YOU KNOW YOU’VE READ A GOOD BOOK WHEN YOU TURN THE LAST PAGE AND FEEL A LITTLE AS IF YOU HAVE LOST A FRIEND.
I know the feeling. Story can abduct us, hold us captive, and keep us in thrall for days after the cover is closed.
How can I possibly name the novels that have affected me this way? My two all-time favorites—I being an incurable romantic—are Jane Eyre by Charlotte Bronte, and Pride and Prejudice by Jane Austin. How many times have I read each? How many TV productions watched? Heart throb time . . .
Daphne DuMaurier is another favorite author—Rebecca, The House on the Strand, plus others. Special bits of description stick with me—the creak of a leather saddle, to say nothing of that famous Rebecca first line, Last night I dreamed I went to Manderley again.
Charles Dickens’ stories are thick with the flavor of 19th-century England—the good, bad, and ugly. His characters remain deep-etched on my brain.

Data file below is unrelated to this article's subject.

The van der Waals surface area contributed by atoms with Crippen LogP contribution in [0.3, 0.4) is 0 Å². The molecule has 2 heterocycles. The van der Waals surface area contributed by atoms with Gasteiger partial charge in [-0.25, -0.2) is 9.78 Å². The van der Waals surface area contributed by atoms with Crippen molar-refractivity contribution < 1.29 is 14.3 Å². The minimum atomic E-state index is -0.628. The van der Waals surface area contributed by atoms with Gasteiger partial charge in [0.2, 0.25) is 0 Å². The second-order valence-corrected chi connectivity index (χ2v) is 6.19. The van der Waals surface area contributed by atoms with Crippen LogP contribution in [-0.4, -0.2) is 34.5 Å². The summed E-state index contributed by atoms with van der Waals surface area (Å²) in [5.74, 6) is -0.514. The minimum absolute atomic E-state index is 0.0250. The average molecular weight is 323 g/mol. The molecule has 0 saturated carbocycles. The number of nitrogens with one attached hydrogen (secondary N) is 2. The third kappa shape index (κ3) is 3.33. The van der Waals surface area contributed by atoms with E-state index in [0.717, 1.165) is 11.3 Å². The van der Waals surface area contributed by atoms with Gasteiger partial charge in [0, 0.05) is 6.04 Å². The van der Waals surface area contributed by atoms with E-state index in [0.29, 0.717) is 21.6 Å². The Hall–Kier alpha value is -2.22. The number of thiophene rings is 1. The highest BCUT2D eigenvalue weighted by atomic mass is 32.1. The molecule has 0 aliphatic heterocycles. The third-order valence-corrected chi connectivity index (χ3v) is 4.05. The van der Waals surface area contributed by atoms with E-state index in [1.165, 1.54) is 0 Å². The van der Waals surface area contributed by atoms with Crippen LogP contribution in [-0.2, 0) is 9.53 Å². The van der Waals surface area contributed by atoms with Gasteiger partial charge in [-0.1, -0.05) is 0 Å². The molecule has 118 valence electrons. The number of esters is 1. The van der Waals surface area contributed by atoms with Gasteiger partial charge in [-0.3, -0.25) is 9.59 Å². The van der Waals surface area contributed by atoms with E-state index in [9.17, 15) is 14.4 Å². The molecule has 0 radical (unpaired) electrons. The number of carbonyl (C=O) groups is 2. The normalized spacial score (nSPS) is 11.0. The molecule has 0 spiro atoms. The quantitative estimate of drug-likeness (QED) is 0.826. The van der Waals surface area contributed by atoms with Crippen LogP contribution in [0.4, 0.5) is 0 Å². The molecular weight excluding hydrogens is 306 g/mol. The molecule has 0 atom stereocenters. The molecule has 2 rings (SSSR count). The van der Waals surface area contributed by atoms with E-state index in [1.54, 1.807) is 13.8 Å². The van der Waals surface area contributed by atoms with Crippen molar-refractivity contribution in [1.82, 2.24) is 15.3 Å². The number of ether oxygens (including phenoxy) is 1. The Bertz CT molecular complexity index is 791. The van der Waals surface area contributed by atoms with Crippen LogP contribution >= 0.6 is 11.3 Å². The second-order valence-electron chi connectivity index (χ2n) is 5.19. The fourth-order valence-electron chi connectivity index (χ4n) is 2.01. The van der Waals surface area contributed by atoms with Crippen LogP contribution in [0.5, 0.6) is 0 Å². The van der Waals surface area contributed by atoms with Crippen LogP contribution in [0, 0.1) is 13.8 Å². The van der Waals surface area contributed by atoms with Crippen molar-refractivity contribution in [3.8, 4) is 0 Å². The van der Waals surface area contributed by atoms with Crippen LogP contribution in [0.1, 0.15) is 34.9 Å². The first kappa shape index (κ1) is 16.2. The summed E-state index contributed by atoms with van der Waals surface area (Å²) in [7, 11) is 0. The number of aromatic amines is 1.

Anthony Trollope is SO fun! Barchester Towers was my first read, and I knew from page one that I would search out others.
When I started having babies, I discovered and devoured classics while exuding mother’s milk. I think Rachel may have been nourished on Thomas Hardy’s Return of the Native. But my real treasure trove showed up in the parsonage attic, tucked away in a corner of indifference. There I found boxes of books donated by Ella Jane Spaulding—complete with Sunday newspaper clippings about assorted authors. I never met this book-loving woman, but her legacy impacted my life profoundly.
Harking back to the quote by Paul Sweeney up top, I can’t resist finishing w/ a comment from one of my readers.
You know you’ve succeeded when your readers feel this way.
NEXT TIME: Christian literature—both fiction and non-fiction. I’ll want to know your list!